I promised details of some of the books I bought in Paddington the other weekend. As a warning for the sensitive, this post starts with cars and then gets a little more feminine, but I’ve saved the worst till last.
The first is a guide on car holidays from BP – the artwork is hilariously exuberant, but the advice is sometimes just as enthralling. Note the panel of advice for ladies (a larger version is here), “the easiest way to change the wheel is to find the nearest male”.
It also helpfully begins its “What to do now you’re bogged” section by telling you everything you probably did wrong to get into that situation.
More advice for ladies comes in the form of the following books on, hem, becoming a woman. The first is You’re a Young Lady Now, a really rather sweet book from Kotex (copyright 1952-3). This copy was printed in Australia, but when my (American) mother saw it she said that it was exactly the same as the one her mother gave her in the ’50s, so we had a nostalgia/feminine bonding session while my father looked on from the sidelines. But… belts? pins? Ladies of my era, be grateful you grew up when you did!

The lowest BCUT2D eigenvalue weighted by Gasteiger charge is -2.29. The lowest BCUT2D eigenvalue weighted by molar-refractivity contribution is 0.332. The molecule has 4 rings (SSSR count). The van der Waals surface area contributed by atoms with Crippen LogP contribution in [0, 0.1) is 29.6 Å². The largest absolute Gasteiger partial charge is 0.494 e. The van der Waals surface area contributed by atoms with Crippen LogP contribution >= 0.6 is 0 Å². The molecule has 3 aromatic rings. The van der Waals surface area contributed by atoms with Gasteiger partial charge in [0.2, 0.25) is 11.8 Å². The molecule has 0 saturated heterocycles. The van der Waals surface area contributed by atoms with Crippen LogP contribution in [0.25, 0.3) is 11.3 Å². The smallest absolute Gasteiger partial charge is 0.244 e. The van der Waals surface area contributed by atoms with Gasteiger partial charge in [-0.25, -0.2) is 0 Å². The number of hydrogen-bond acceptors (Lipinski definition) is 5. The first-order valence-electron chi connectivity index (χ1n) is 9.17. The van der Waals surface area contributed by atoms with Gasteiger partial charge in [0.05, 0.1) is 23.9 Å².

Inside, the illustrations are of a cheerful and rather robust girl who doesn’t seem to give up her tomboyish ways altogether in spite of the vicissitudes of impending adulthood. I am intrigued by the perspective in this picture, however. I think it is just so rigorous and yet… something’s missing.
However, for all its charm, it does contain such words of wisdom as “You see, many girls imagine they feel worse than they actually do. They get in a dither just by thinking too much about themselves”. (I recently heard PMS explained as follows (I don’t recall where): if men knew that every 27 days someone was going to hit them in the groin with a sledgehammer and there was nothing they could do about it, they would start getting pretty uptight around day 24 too).
Then there is the blue book put out by Modess (“rhymes with Oh Yes”) which contains pictures of girls dancing (not too energetically), riding and washing their hair (not dangerous, but don’t let the water be too hot or cold) and helpfully explains that “one of the main purposes in life of every human being – man or woman – is to create, produce and bring up the next generation”.
But the real horror lies below…
I ask you…
No, don’t answer that. But this picture alone would probably put me off the whole idea.